African Union, in letter to UN Secretary General Ban Ki-moon, asks for quick action on Mali

In an open letter to United Nations Secretary General Ban Ki-moon, the president of the African Union on Thursday urged the U.N. to take immediate military action in northern Mali, which was seized by al-Qaida-linked rebels earlier this year.

Yayi Boni, the president of Benin and also the current head of the African Union, said that any reticence on the part of the U.N. will be interpreted as a sign of weakness by the terrorists operating in Mali. The continental body is waiting for the U.N. to sign off on a military plan to take back the occupied territory, and the Security Council is expected to discuss it in coming days.

In a report circulated late Wednesday to the Security Council, Ban said that the plan put forward by the AU "needs to be developed further" because fundamental questions on how the force will be led, trained and equipped remain unanswered. Ban acknowledged that with each passing day, the al-Qaida-linked fighters are becoming further entrenched, but he cautioned that a botched military operation could result in severe human rights abuses.

On November 13 the African Union asked the U.N. to endorse a military intervention to free northern Mali, calling for 3,300 African soldiers to be deployed for an initial period of one year. A U.S.-based counterterrorism official who saw the military plan said that it was "amateurish" and had "huge, gaping holes." The draft of the plan was a mere dozen pages. A thorough, military plan, said the official who insisted on anonymity because he was not authorized to speak on the matter, is on the order of several hundred pages.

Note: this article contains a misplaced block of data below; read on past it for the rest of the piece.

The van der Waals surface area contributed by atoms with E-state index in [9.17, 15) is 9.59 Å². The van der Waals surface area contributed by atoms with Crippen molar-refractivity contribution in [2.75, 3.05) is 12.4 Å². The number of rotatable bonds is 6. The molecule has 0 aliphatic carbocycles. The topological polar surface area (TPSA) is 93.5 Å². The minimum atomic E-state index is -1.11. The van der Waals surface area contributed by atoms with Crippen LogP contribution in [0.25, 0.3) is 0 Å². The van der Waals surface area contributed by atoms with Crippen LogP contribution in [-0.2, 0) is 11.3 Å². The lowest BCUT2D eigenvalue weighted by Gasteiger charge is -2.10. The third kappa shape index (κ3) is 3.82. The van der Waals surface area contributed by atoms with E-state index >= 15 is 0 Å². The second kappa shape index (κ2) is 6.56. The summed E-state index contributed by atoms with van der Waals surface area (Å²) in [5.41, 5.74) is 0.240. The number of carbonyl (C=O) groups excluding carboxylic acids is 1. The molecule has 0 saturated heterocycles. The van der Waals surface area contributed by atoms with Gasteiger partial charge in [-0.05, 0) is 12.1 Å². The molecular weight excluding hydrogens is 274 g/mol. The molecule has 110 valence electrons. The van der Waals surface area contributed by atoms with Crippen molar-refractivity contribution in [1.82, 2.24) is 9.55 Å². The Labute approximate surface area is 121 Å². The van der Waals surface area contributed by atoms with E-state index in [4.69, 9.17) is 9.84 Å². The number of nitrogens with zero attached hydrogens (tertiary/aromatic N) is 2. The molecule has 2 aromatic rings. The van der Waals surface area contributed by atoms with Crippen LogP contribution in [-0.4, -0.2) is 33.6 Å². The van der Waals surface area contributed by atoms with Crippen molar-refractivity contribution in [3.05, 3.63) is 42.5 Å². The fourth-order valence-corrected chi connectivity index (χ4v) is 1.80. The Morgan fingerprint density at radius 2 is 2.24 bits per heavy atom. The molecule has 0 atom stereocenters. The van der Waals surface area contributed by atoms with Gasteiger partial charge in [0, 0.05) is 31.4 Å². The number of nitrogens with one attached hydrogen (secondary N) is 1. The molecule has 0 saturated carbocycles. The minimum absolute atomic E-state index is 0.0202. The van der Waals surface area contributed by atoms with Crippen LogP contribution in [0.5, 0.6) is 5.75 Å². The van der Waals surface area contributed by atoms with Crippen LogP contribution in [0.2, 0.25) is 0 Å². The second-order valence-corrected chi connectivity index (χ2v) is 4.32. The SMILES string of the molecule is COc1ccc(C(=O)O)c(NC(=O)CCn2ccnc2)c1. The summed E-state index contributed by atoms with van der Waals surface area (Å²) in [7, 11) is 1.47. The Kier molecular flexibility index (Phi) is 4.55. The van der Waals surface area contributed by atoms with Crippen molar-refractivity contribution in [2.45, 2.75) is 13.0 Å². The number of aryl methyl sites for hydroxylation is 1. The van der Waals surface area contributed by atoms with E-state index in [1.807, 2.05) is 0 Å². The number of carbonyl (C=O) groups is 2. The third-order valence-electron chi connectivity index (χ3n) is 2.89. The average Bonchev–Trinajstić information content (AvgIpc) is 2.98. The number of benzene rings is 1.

Boni, in his letter, said that Africa is counting on the U.N. to take decisive action. "I need to tell you with how much impatience the African continent is awaiting a strong message from the international community regarding the resolution of the crisis in Mali ... What we need to avoid is the impression that we are lacking in resolve in the face of these determined terrorists," he said.

The letter goes on: "Any retreat in the face of the need to urgently send an international force to combat terrorism in northern Mali will be interpreted as a sign of weakness ... It's why I think that your report needs to make clear the need to send an international force to Mali, and even to give an ultimatum to the armed groups."

The nation of Mali, once held up as an example of a stable, established democracy, fell apart in March, following an unplanned coup by junior officers. They seized the presidential palace in the capital, and in the uncertainty and chaos that ensued, rebels including at least three groups with known ties to al-Qaida, grabbed control of the nation's distant north.

On Thursday Islamists meted out the latest Shariah punishment in the fabled northern city of Timbuktu, once a Lonely Planet hotspot which boasted direct international flights to Europe. Six young men and women were each given 100 lashes for having talked to each other on city streets, say witnesses.

The Islamists control an area the size of France or Texas, starting just north of the central Malian town of Mopti, an enormous triangle of land that includes the country's borders with neighboring Mauritania, Algeria and Niger.


Associated Press writer Virgile Ahissou contributed to this report from Cotonou, Benin.